• pro-apoptotic properties against breast cancer cells


Vitex negundo (Verbenaceae)



  • cytotoxic effect on breast cancer, prostate cancer and ovarian cancer
  • broad spectrum cytotoxic activity on hormone dependent as well as hormone independent cancers


Withania somnifera (Solanaceae)


Withaferin A

  • in-vitro cytotoxicity against A-549 (lung), PC-3 (prostrate), HCT-15 (colon), and IMR-32 (neuroblastoma) cell lines.
  • efficient cytotoxicity on MCF-7, A549 and PA-1 cancer cell line

Table 1: Name of the selected Bengal plants, active components and their role in anticancer studies.

Achyranthes aspera

Family: Amaranthaceae Parts Used: Leaf, stem, seed

Activity: In traditional medicinal system of Ayurveda A. aspera (local name: Apang) is well known for hepatoprotective, diuretic, immunostimulatory and anti-cancer properties [8,9]. A. aspera, an annual shrub frequently found in tropical and warmer regions in India reportedly contains fatty acids, oleonic acid, triterpenoid based saponins, oleanolic acid, triacontanol, dihydroxy ketones, betaine, achyranthine and various amino acids [10]. The methanol extract of A. aspera shows higher quantity of phenolic compounds compared to aqueous extract [9]. It has been reported that leaf extract is used to treat cancer, particularly breast and cervix cancer [10]. Alkaloid extract of leaf induced apoptosis in breast cancer cell through p53 pathways [11]. Several studies demonstrated that the methanolic extract of leaves contains potent antiproliferative and cytotoxic activity against pancreatic cancer cell lines through the inhibition in the expression of pro metastatic and angiogenic genes [8].

Aerva lanata

Family: Amaranthaceae Parts Used: Aerial parts

Activity: In traditional Ayurvedic medicines, A. lanata (local name: Chaya) was found to be effective against several medical conditions for its antihyperglycemic, hepatoprotective, anti-diabetic, anti-urolithiasis, immunomodulatory properties [12]. A. lanata extracts have significant amount of biologically active secondary metabolites like polyphenols, flavanoid glycosides, aervitrin, aervolanine, aervoside, kaempferol, amyrin betulin, campesterol [12]. Some previous studies proved free radical scavenging activity of ethanol, chloroform and hexane extracts of A. lanata leaves [13]. A. lanata displays strong antiproliferative activity and induced apoptosis of Hep3B (hepatic cancer cells) cell lines [14]. Previous studies showed that p53 mRNA expression was found to decrease Hep3B cells in a dose dependent manner and induced apoptotic activity when treated with petroleum ether extract of A. lanata [14]. The methanolic callus extract of this plant contains potential anticancer property on MCF – 7 cell lines for its significant anti- proliferative activity by induction of the apoptosis in cancer cells. Also the methanol extract of the aerial parts of A. lanata has proven to be a source of potent anticancer and antioxidant compounds when treated on Ehrlich Ascites Carcinoma (EAC) cells in Swiss albino mice by monitoring inhibition of tumor cell growth , measurement of tumor weight and survival time of mice [15].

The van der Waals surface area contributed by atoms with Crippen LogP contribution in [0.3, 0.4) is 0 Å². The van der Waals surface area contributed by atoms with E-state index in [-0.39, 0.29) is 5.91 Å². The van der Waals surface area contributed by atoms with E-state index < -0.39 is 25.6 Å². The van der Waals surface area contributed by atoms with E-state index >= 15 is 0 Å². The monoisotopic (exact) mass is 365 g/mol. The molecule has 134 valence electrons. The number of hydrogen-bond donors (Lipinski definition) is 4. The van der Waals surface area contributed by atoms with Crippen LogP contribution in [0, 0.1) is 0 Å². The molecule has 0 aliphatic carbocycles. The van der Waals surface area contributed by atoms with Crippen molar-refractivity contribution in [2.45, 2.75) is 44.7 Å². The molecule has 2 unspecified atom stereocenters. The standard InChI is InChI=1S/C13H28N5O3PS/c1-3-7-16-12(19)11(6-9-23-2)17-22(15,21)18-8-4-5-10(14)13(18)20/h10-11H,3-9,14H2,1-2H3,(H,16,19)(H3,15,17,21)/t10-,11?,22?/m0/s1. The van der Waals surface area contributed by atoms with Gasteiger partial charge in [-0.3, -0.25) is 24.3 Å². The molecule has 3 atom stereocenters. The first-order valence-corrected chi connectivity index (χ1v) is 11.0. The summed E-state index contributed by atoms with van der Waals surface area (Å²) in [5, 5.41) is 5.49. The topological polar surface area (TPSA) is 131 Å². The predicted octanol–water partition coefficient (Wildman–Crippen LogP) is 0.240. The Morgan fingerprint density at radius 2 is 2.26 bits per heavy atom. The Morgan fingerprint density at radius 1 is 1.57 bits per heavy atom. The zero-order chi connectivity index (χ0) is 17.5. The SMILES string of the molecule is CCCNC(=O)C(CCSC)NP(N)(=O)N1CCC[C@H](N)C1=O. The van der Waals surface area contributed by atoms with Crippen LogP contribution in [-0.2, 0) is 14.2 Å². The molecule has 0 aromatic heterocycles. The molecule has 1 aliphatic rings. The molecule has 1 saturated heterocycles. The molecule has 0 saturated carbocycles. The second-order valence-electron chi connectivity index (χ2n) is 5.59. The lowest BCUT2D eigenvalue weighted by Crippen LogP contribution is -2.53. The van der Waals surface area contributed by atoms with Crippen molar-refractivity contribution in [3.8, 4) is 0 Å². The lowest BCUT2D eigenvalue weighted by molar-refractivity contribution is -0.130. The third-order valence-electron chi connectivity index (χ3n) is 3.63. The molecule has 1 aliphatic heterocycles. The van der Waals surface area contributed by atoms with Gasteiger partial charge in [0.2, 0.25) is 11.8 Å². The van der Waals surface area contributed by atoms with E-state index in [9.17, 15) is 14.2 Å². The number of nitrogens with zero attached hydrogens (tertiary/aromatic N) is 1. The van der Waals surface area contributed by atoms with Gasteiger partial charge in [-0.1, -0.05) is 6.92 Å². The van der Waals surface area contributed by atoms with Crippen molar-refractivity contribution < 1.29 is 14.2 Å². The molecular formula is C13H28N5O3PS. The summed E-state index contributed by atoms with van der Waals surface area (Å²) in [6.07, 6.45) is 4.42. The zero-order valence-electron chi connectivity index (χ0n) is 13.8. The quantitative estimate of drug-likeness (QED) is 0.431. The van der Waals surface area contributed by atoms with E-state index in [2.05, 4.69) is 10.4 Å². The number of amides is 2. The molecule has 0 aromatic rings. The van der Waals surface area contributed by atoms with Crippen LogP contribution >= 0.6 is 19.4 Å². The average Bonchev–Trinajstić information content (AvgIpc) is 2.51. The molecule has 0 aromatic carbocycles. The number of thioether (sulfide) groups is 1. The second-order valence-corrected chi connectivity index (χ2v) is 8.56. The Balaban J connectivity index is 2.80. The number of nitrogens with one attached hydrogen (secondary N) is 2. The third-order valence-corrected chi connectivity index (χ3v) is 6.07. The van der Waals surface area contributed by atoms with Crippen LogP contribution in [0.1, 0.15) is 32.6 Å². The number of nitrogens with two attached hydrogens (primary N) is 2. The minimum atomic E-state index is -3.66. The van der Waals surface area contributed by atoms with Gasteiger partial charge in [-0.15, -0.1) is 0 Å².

Allium sativum

Family:  Liliaceae Parts Used:  Bulb

Activity: A. sativum (local name: Rasun) has been attributed in the Indian medicinal system to possess several medicinal effects. The consumption of garlic offers multiple beneficial properties for its chemo-preventive as well as anti-tumor activity [16]. It has been reported that garlic extract contains some organosulfur phytochemicals like diallylthiosulfinate (allicin), S-allylcysteine sulfoxide (alliin), allixin, adenosine, allyl1,5-hexadienyl trisulphide, allyl methyl trisulphide and eight vital amino acids [17]. There is convincing evidence that the consumption of garlic bulb extract reduces the risk of colorectal, lung and esophageal cancers [16]. Studies showed that garlic can also act against stomach cancer by repressing Helicobacter pylori [18]. Its organosulfur components which have free radical scavenging activity also cause cell cycle arrest [17]. It has been found from studies that garlic in several forms can change carcinogen metabolism, reduce formation of carcinogenic products, induce phase II detoxification enzymes including glutathione transferases, quinone reductase, promote apoptosis in cancer cells and inhibit tumour initiation [16]. Several studies demonstrated that the bioactive phytochemicals of garlic modifying the cytokine pattern which leads to an inhibition of a NFĸB, a prime regulator of pro-inflammatory gene expression [19]. The immune modulatory activity of garlic shifts a proinflammatory and immunosuppressive cellular environment to an enhanced anti-tumor response which helps in tumorsuppression. Garlic contains two very effective trace metals, germanium and selenium, which have potential therapeutic value in cancer treatment [17]. Researchers hypothesized that the phytocomponents present in garlic evokes anti oxidative, immune-modulating and anti-inflammatory responses which suppress a developing malignancy [18]. Z-again, a component derived from garlic reportedly has a range of biological properties like anti proliferative effects on cancer stem cells (CSC) of brain malignancies like Glioblastoma multiforme (GBM) [18].

Alstonia scholaris

Family:  Apocynaceae Parts Used:  Bark